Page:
Although the school enrolls students in grades 9-12, beginning this fall freshman have been separated from the upperclassmen and operate on a different schedule in an effort to further improve student performance.
“Anything we can do to increase our achievement levels, we want to be part of,” Bolton said. “We’re doing really well attaining mastery but want to build above and beyond so that our kids can compete in a global environment. We can’t be satisfied to be average any longer.”
Scott is one of 16 high schools chosen to participate as pilot sites for the West Virginia Department of Education’s 21st Century High Schools That Work program. The initiative is a five-year effort to provide targeted technical assistance to schools that have committed to implementing practices to improve student performance and school effectiveness.
“Public schools must dramatically change to meet the challenges of the knowledge economy,” West Virginia Superintendent of Schools Steve Paine said. “In West Virginia we recognize the importance of connecting high school reform initiatives with 21st century skills and are working to infuse these skills into the curriculum.”
The 21st Century High Schools That Work program builds on standards established by the Southern Regional Education Board’s High Schools that Work design, which was founded on the conviction that students can master rigorous academic and technical studies if school leaders and teachers create an environment that motives students.
"Teaching students is no longer about how many facts can be memorized,” Paine said. “Students must be able to comprehend, problem solve, and communicate solutions if they are expected to compete. In a global economy, whether we like it or not, the jobs will go somewhere else if our children don’t have these skills.”
The current generation of 18- to 38-year-olds will likely work an average of 10 jobs in their lifetime, compared to one or two jobs that their parents and grandparents held. As educators nationwide consider ways to address the need for 21st-century learning, many are looking to West Virginia and North Carolina as models.
Last fall, West Virginia became the second state in the nation behind North Carolina to join the Partnership for 21st Century Skills. The group is made up of 26 members, including Adobe Systems Inc., Apple, Cisco Systems, Dell Inc. and Microsoft.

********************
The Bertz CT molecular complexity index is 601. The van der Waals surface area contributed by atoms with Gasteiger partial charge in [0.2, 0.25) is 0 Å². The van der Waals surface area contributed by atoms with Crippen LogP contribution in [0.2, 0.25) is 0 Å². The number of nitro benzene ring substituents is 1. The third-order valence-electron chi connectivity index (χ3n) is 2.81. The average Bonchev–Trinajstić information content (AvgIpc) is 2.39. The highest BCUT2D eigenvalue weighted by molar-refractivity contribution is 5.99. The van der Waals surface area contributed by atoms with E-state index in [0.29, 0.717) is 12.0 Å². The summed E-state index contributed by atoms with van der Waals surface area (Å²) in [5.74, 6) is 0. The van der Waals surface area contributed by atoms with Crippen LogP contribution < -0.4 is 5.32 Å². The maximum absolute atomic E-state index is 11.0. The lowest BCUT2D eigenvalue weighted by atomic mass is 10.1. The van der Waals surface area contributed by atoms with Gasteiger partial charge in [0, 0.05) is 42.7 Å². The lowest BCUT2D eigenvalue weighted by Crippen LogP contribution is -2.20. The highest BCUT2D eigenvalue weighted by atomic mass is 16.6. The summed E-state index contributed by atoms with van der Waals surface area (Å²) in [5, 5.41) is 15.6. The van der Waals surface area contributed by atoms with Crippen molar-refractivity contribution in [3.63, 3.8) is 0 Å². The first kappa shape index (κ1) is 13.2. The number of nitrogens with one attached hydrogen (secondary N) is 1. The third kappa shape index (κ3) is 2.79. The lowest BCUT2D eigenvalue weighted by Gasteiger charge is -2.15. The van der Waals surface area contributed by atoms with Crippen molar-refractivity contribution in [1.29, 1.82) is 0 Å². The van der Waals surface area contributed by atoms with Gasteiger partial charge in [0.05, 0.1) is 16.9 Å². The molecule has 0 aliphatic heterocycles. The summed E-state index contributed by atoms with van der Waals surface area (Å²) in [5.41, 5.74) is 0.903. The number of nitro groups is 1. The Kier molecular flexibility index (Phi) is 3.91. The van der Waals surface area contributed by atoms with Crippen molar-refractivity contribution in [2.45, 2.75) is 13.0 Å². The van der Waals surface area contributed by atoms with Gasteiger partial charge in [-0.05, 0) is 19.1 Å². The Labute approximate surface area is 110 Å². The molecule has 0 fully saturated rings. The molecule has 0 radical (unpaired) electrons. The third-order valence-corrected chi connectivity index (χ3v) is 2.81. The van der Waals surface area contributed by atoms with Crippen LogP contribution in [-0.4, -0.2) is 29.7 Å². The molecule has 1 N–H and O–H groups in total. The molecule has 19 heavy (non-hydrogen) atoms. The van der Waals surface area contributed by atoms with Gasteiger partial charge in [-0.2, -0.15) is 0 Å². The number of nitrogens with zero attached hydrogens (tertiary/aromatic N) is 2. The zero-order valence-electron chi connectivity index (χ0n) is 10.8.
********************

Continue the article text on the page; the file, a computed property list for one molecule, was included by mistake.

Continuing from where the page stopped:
“States can provide students with a truly relevant education by incorporating 21st century skills into core subjects,” said Ken Kay, president of the Partnership for 21st Century Skills. “Mastering core content – the focus of most school improvement efforts to date – is just the start. The urgent challenge now is for state leaders to equip their students with the communication, collaboration and ICT literacy skills that are in demand in postsecondary learning, on the job and in modern society.”
West Virginia has identified six key elements of 21st century learning based on the partnership’s philosophy: _Core subjects, such as English, reading and language arts, mathematics, science, foreign languages, civics, government, economics, arts, history and geography. _21st century learning skills, including information and communication skills, thinking and problem-solving skills and personal and workplace productivity skills. _21st century tools, including information and communication technologies such as computers, networking, iPods, whiteboards, audio, video, multimedia and other tools. _21st century context, which allows students to become better learners through an education that is relevant, engaging and meaningful through real-world examples. _21st century content, including global awareness; financial, economic and business literacy; civic literacy; and health and wellness awareness. _21st century assessments, which measure all elements of 21st century skills.
To achieve these goals, the state Board of Education has adopted the Educational Technology for 21st Century Learners Strategic Work Plan, a series of steps it plans to take to support 21st century learning. The board also has updated its goals for professional development and is revising content standards and objectives to increase rigor and include higher thinking skills.
The Department of Education also has developed the Frameworks for 21st Century Schools and Classrooms, which provide the foundation for professional development and technical assistance and unite the efforts of the 55 school districts with the governor, Legislature and state board.
"The critical element of all this is professional development," said Lydia McCue, executive director of the Superintendent’s Center for 21st Century Schools. "We need to make sure we have enough support for teachers. This kind of teaching requires a lot more time for teachers to create lessons that are highly interactive and engaging."